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Mapping Cannabis Use

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Every year, the National Survey on Drug Use and Health asks Americans about their use of cannabis and other drugs. The results of the 2015 survey, released recently, show that 8.3 percent of Americans aged 12 and up said they had used cannabis at least once in the past month. Meanwhile, 13.5 percent said they had used cannabis at least once in the past year. These rates are essentially unchanged from 2014 and equate to approximately $6.7 billion in legal cannabis sales.

The survey's data are also broken down by state and show that cannabis use varies considerably across regions of the country. Not surprisingly, more people on the West Coast, Colorado and the Northeast report using more cannabis than people in the Midwest and Deep South.

And the regional differences are not small. In places such as Colorado and Washington, D.C. nearly 25 percent of people reported using cannabis at least once in the past year. That's almost twice the national average and nearly three times more cannabis use than in states such as Utah, Alabama and Mississippi.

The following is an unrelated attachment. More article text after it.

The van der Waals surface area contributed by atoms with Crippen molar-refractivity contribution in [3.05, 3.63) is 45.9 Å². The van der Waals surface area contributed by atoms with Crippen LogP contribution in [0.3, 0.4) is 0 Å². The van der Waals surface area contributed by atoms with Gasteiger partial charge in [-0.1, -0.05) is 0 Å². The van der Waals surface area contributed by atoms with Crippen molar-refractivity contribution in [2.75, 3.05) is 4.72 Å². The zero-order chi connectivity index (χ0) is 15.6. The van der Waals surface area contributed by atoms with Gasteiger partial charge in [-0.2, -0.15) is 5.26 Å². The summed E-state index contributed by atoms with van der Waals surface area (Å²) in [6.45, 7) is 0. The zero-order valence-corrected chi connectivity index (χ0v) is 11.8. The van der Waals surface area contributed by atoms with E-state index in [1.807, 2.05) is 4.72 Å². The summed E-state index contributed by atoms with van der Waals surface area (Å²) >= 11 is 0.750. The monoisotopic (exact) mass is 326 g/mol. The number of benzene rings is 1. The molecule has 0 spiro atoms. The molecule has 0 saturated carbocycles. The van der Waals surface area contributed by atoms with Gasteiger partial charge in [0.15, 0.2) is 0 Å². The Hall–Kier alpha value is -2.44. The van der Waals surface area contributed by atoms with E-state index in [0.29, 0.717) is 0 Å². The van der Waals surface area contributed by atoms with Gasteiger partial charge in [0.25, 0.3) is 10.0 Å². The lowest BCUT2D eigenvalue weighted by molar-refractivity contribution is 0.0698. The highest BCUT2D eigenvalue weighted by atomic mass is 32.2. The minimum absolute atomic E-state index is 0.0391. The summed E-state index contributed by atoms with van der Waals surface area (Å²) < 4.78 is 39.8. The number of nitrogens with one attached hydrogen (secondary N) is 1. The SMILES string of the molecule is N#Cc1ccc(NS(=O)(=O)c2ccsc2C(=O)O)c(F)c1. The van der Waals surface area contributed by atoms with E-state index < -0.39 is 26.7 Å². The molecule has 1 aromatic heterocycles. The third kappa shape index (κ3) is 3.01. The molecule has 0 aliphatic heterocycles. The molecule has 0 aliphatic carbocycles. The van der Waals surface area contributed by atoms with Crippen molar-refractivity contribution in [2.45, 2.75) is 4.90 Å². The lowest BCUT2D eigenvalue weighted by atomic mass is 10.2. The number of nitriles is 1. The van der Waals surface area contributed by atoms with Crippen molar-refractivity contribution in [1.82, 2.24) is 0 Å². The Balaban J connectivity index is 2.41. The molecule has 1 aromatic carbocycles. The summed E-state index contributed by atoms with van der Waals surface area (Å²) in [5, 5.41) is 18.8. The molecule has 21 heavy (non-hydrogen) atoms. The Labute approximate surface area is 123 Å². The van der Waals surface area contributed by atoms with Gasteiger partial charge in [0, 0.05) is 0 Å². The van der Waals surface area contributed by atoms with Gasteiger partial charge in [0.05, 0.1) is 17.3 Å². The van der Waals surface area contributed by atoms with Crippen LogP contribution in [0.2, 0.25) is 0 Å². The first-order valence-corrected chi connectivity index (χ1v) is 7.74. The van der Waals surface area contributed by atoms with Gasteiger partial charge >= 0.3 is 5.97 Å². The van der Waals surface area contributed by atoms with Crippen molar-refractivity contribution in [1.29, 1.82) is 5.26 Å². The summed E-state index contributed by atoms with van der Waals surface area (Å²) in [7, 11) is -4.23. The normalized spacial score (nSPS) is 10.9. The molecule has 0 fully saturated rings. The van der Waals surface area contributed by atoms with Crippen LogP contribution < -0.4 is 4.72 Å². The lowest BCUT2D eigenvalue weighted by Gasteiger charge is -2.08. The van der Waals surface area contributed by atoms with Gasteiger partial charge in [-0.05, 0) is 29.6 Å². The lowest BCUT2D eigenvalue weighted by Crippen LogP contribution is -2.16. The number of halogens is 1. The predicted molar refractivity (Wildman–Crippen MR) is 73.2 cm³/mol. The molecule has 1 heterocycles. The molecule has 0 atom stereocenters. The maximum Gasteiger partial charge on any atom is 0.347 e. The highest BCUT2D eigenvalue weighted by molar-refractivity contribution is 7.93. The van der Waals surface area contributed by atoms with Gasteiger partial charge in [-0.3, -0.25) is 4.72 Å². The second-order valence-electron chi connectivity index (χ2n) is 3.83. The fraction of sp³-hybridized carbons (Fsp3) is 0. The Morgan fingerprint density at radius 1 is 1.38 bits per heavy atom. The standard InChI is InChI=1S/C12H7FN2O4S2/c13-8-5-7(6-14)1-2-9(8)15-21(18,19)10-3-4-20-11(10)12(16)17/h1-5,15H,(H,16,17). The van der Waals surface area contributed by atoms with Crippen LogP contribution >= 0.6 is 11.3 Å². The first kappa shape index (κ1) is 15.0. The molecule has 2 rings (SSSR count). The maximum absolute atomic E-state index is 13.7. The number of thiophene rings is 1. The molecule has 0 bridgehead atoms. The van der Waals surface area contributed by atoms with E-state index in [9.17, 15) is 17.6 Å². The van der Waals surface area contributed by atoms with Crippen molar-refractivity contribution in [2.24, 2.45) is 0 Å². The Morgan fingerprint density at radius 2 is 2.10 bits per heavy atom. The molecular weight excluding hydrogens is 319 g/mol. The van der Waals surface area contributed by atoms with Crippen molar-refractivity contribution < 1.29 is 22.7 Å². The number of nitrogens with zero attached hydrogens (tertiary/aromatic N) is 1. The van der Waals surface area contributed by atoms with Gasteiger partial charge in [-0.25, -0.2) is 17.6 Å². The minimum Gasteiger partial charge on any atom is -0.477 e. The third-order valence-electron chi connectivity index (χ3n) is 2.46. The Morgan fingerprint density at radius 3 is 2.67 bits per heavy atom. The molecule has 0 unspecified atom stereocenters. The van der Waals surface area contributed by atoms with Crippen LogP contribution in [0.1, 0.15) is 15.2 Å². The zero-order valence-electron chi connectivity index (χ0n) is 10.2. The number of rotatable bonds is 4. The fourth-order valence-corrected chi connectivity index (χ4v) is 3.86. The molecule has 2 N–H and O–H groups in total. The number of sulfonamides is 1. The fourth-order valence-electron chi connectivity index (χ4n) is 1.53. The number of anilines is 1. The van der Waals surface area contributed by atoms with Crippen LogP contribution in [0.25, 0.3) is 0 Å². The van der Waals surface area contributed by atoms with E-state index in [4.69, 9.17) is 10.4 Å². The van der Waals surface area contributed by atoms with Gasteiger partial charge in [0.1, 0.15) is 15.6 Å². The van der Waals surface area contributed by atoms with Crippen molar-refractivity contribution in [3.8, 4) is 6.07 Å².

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The pattern on the national cannabis use map may look familiar. Consider, for example, the map showing the adult obesity rate by state in 2010. Obesity is highest in the Midwest and Deep South and lowest on the West Coast, in the Northeast and Colorado—opposite to the pattern of cannabis use. Contrary to the tired stoner stereotype of users "getting the munchies," the maps show that obesity has what scientists call an inverse correlation with cannabis use.

Is cannabis effective as a weight-loss aid? Scientific studies do consistently show that cannabis users have a lower body mass index than non-users. But the causes of this association between cannabis use and healthy weight in adults are not clear, thanks mostly to the federal government's ban on cannabis-related research. What is clear is that cannabis does not "make" users fat or lazy.

The national pattern of cannabis use also shows an eerie resemblance to the pattern that appeared in nightmares across the nation on Nov. 9 last year. Generally speaking, Hillary voters are using much more cannabis than Drumpf voters. Conservatives will no doubt say that that frequent cannabis use may be the cause of liberals' "poor judgment," but the patterns of mental health are far more likely to follow the patterns of physical health than vice versa.

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